Students embrace community and strategy through Wordle


Illustration by Janna Lee

Wordle is a popular online puzzle that’s taking NU’s student body by storm.

Joanna Hou, Copy Editor

SESP sophomore Dalia Segal-Miller’s sister sent a Wordle link to her family group chat three weeks ago. Ever since, she has played the game every day and now, her friends are on board too.

Wordle is an online puzzle in which players have six tries to guess a pre-set five-letter word. The game guides users as they play by indicating the letters that are correctly guessed and placed with the color green, correctly guessed but in the wrong slot with the color yellow and letters that don’t appear in the word at all with the color gray. The game also has a color blind option. 

The game is unique because of its once-a-day playability; everyone receives the same word, and the puzzle doesn’t reset until midnight in the player’s time zone. While some students said they want more chances to play Wordle, many others, like Segal-Miller, said the once-a-day aspect builds suspense and community excitement.

“It’s just nice to have something that I can sign on to every day, normally when my roommate and I are up past midnight, we’ll do it immediately at the same time, so it’s just a nice community building thing,” Segal-Miller said. “It’s so unrelated to school and to the stress of everything going on, so it’s something I can always look forward to every day.”

Even though Wordle is a solo game, many people said they share their results with their families, friends and significant others. Some friend groups engage in competitions with each other to see who can solve the day’s Wordle in the least number of attempts

Communication freshman Jeff Snedegar said he loves playing Wordle in groups. He and his friends share their daily performances with each other in a group chat, and he said he’s even bonded with strangers. 

“I’ve met some people through Wordle just at Norris, you see them playing and you work on it a little bit together, a little bit on your own,” Snedeger said. “It’s just a shared experience, (there’s) relatability and it’s easy for talking.”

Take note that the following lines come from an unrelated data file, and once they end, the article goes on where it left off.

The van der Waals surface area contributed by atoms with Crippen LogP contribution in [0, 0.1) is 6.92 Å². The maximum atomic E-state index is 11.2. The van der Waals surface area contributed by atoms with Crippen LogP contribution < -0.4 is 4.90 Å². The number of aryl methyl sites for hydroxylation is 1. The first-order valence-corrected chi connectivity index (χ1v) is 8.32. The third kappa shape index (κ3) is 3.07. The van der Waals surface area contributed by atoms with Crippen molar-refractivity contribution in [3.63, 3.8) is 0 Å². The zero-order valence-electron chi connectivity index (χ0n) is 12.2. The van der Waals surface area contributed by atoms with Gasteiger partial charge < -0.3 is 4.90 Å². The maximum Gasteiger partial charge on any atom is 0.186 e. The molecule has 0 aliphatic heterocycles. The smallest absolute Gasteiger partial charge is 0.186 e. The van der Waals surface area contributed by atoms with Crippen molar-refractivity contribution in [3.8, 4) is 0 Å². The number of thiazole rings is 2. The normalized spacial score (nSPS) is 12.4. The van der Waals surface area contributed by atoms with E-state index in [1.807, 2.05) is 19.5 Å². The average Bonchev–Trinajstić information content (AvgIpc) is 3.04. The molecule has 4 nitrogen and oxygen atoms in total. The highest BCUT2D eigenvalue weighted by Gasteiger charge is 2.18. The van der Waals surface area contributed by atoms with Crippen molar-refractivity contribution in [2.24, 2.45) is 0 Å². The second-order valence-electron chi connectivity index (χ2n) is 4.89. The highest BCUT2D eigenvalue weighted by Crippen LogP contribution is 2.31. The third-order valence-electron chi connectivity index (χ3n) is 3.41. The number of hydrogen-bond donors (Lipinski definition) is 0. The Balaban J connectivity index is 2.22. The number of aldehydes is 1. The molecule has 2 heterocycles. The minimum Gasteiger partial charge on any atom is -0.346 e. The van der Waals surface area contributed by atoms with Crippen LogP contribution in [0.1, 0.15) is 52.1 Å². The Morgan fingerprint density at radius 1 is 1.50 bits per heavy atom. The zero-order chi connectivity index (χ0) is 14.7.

For others, like McCormick freshman Justin Dong, Wordle is strategic. Dong said he’s always liked playing analytical games, like crossword puzzles, and said Wordle was just another fast game he can engage in. 

 Dong said part of his love for Wordle is rooted in math. 

“There’s the mathematical component part of it where you try to analyze what the probability of a letter being in a certain spot is and analyze how letters combine,” Dong said. 

Picking the first word is a heavily-debated aspect of the game because it can reveal the most about the rest of the puzzle while still leaving behind five more guesses.McCormick freshman Melanie Rudolph said the strategy to success lies in the first two guesses. 

Many ensure that their choices are strategic in letter content. Dong picks the word ADIEU because it tests four vowels. Medill senior Jiakai Chang goes with the word STARE because he said it encompasses two of the more used vowels and some of the most popular consonants. Snedegar said his first word comes from a linguist’s advice. 

“I found a guy on TikTok and he said that the best word to use is IRATE because it has an R and a T which are very common consonants and then the I A E, which are vowels,” Snedegar said. “So I always start with that one. It generally does me pretty well.” 

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Twitter: @joannah_11

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